All emergency/frontline health workers to participate in a research study "GLobal Observations and Views of Emergency Frontline Health Workers Survey in COVID-19" (GLOVES-19) led by Drs. Adnan Hyder and Katherine Douglass of the Department of Global Health at the Milken Institute School of Public Health, George Washington University.
Taking part in this research is completely voluntary. If you choose to take part in this study, you will be asked to complete an online survey. The survey will take approximately 15 minutes of your time.
COVID-19 Call to Action: Short – Term Assignments with the WHO Global Outbreak Alert and Response Network (GOARN)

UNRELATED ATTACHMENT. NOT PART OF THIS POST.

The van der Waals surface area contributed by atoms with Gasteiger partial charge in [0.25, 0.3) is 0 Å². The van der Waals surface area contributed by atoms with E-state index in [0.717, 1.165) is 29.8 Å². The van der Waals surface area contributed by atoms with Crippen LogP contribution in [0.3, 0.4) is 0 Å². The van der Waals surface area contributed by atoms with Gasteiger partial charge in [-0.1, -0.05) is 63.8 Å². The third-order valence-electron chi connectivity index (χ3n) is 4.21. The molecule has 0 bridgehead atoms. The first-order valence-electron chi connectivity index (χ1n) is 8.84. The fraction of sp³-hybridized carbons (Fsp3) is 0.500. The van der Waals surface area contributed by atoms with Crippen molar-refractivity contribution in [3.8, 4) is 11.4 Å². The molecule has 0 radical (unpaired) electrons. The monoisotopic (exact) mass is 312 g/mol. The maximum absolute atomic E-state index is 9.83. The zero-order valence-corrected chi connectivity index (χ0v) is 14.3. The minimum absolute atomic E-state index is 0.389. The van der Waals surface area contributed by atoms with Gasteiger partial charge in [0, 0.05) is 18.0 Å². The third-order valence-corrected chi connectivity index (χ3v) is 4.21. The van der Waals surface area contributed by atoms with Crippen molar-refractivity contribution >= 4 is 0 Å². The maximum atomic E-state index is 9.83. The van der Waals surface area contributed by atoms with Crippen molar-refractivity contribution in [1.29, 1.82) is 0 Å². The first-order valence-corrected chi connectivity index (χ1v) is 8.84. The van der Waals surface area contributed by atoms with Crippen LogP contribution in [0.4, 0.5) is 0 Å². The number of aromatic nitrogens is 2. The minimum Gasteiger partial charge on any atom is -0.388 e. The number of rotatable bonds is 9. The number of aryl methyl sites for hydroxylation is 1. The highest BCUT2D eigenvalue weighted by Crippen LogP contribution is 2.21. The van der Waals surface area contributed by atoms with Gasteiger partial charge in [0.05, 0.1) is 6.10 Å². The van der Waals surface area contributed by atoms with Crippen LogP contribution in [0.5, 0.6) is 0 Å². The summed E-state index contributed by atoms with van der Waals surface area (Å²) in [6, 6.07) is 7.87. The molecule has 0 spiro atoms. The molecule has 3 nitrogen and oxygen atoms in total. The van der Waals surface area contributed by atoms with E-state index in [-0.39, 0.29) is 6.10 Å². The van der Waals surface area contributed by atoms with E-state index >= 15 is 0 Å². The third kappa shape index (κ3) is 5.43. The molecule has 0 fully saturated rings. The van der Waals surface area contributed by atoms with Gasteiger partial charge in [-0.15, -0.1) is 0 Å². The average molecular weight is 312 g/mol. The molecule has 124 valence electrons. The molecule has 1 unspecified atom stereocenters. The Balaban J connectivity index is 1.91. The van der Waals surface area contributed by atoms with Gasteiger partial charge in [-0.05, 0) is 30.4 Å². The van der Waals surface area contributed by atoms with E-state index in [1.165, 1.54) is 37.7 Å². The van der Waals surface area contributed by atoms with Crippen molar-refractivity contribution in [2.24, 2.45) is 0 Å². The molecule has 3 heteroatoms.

Your expertise is needed to address COVID-19
The One Health Commission (OHC), the One Health European Joint Programme (OHEJP), and other groups are partnering with the World Health Organization’s Global Outbreak Alert and Response Network (GOARN) to share this call. The GOARN, a collaboration of over 200 institutions and networks that identifies experts willing and able to assist during an outbreak or pandemic, is seeking experts with a minimum of 5-yrs experience in relevant disciplines to help build capacity for the global COVID-19 pandemic response.
Help Fight Coronavirus- Donate Now
Everyone can now support directly the response coordinated by WHO. People and organizations who want to help fight the pandemic and support WHO and partners can now donate through the COVID-Solidarity Response Fund for WHO at



Knowledge Sharing